Firefox’s sandboxing isn’t entirely dependent on user namespaces, but it is weakened a bit without them; there’s no “spawn strategy” implemented at the moment. More info is on Bugzilla.

    Now, whether this matters is something I can’t decide for you. My personal opinion is that Flatpak serves as a tool to package, deliver, and sandbox native applications; Web browsers are tools that deliver and sandbox Web applications. Distributing a browser through Flatpak is like distributing Flatpak itself through Flatpak. Web browsers are an alternative to Flatpak; they have their own sandboxing and updating mechanisms.

  80. Noted by .

    xml:space would make whitespace issues easier to handle and simplify my current solution, but not everything supports XML namespaces; I want to keep this polygot HTML5 and XHTML5 markup for now.

    Eventually I’ll offer certain enhancements to the XHTML version (add index.xhtml to the URLs or remove text/html form your Accept header but include application/xhtml+xml) and I’ve already made my Atom feeds a bit simpler, but there’s a lot to do before then.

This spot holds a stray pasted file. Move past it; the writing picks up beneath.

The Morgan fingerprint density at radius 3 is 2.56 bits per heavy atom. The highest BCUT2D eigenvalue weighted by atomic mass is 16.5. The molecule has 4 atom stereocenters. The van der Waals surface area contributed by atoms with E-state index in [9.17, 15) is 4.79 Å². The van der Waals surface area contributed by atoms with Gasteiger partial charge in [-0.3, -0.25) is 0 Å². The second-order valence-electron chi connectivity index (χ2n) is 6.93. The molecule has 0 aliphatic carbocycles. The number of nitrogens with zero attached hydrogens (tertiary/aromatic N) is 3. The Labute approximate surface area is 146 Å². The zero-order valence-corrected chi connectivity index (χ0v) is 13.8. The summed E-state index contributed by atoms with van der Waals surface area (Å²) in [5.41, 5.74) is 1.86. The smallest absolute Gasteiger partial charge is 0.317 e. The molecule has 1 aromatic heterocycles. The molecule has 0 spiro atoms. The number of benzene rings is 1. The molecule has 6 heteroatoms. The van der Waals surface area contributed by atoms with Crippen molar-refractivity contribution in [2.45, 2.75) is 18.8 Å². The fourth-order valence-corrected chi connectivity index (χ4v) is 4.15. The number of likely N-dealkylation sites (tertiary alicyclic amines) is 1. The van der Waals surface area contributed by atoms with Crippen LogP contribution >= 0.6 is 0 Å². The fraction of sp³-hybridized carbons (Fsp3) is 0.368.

I’ve added ActivityStreams, OStatus, and friends to my Atom feeds; maybe I could add them to my XHTML pages using namespaces, if RDFa doesn’t work out. First I wanna try my hand at writing an ontology for webrings so people can mark up their webrings with RDFa/microdata. That’ll make it easy to do things like check for broken webrings or build cool visualizations of overlapping rings.

    I should also try my hand at XSLT for the Atom feeds to get a baseline browser preview.

  81. Noted by . Last updated .

    ncurses is fine for certain specific purposes, like querying terminal characteristics.

    I think if you’re building a TUI it should generally be one of multiple options that share a library/backend or it should be something with many alternatives that are at least equivalent, given the poor accessibility of TUIs in general. If one of those things is true, then it should be fine to use ncurses for the TUI.

    There’s a Python library called “Textualize” for building TUIs and CLI shells. They’re working on a web target which they claim can get much better accessibility.

  82. Noted by . Last updated .

    My current approach to “responsiveness” is to increase the font sizes on screens. User interfaces should generally have smaller text while article bodies should prioritize readability and be larger. Default stylesheets are take a (literal) one-size-fits-all approach, trying to optimize for both. But I only use percentages for font sizes, to respect user preferences.